1402.05(a) Goods That Are Components or Ingredients
When a mark is used to identify only a component or ingredient of a product, and not the entire product, the identification should precisely set forth the component or ingredient. In other words, when the specimen or other material in the record clearly indicates that the mark relates only to a distinguishable part, component, or ingredient of a composite or finished product, then the application should identify that component or ingredient as the goods. The identification should leave no doubt that the mark refers only to one part and not to the entire product. Also, the identification should indicate the types of finished products of which the identified components or ingredients form a part, e.g., “liposomes sold as an ingredient in face creams.” See Ex parte The Joseph & Feiss Co., 114 USPQ 463 (Comm’r Pats. 1957); Ex parte Palm Beach Co., 114 USPQ 463 (Comm’r Pats. 1957); Mercantile Stores Co. v. The Joseph & Feiss Co., 112 USPQ 298 (Comm’r Pats. 1957); In re Libbey-Owens-Ford Glass Co., 75 USPQ 202 (Comm’r Pats. 1947).
If the mark does not pertain solely to a component or ingredient rather than the finished or composite product, the identification should not specify the component or ingredient as the goods.
When classifying component or ingredient marks, a distinction should be made between (1) marks that identify products sold as separate ingredients or components and ingredients for use in the manufacture of the finished product, and (2) marks that identify components or ingredients sold as part of the finished product. In the first situation, the goods are classified in the class of the component or ingredient since it has not yet been transformed into the finished product. In the second, the goods are classified in the class of the finished product, since the component or ingredient has now been incorporated into other finished goods. In these situations, the examining attorney should examine the specimen to determine whether it shows use of the mark to identify the separate component or ingredient or the finished product in its entirety.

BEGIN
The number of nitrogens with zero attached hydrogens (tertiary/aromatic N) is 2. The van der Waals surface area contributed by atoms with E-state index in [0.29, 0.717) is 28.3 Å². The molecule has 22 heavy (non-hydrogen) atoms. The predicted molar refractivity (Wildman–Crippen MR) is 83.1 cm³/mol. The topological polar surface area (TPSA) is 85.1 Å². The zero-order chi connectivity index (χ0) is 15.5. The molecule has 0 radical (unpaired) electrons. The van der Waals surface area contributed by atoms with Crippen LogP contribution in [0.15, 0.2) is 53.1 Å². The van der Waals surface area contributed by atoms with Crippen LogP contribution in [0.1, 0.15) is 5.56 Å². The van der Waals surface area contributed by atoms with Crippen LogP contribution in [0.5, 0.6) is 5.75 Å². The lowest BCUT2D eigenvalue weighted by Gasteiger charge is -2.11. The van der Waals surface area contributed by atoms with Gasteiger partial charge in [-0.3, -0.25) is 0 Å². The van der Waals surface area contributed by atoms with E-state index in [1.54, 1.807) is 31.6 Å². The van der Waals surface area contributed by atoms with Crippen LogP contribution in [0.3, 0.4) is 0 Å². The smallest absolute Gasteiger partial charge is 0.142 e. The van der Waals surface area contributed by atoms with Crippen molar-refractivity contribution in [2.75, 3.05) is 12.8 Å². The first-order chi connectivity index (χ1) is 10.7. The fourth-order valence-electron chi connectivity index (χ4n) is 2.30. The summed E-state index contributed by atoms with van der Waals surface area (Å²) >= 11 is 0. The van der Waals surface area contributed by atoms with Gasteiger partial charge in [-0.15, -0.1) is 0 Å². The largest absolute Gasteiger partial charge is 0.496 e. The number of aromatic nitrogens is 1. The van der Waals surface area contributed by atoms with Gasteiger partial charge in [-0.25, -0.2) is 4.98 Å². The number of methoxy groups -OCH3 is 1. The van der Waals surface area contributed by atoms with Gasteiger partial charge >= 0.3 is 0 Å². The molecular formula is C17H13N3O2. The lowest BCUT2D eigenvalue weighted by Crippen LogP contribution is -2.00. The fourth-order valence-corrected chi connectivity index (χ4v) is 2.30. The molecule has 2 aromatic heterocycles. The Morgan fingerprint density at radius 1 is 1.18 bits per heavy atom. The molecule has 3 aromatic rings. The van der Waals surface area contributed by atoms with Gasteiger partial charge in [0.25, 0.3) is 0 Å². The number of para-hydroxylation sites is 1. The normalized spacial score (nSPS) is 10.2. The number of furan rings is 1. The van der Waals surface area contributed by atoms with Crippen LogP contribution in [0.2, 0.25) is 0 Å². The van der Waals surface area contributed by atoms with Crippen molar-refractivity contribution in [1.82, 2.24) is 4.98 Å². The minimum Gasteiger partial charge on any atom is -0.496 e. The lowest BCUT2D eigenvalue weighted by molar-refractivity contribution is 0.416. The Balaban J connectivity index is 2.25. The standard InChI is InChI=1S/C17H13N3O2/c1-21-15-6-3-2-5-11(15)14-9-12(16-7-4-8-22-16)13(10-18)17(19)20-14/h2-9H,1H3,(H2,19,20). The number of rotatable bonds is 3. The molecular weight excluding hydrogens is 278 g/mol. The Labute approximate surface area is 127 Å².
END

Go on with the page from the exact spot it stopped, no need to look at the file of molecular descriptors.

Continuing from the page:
Example – The identification of goods lists “balsam extracts.” The specimen shows use of the mark on a bottle of shampoo to identify a particular ingredient of the shampoo, while the shampoo itself is identified by a different mark. As the mark for which registration is sought identifies a component ingredient of a finished product and not a separate finished product, the identification must specify that the goods are “balsam extracts sold as a component ingredient of shampoos” and the proper classification is that of “shampoos,” namely, Class 3.
The same rules of language construction for purposes of amendment, as set forth in TMEP §§1402.01 et seq., 1402.06 et seq., and 1402.07 et seq., apply to amendments of identifications to indicate components or ingredients. Thus, whether an identification may be amended will depend on the particular circumstances of each application.
Example - The indefinite term “fabric” may be amended to the definite identification “fabric for use in the manufacture of slacks” but may not be amended to “slacks,” which is beyond the scope of the identification.
See TMEP §1402.05 regarding accuracy of the identification.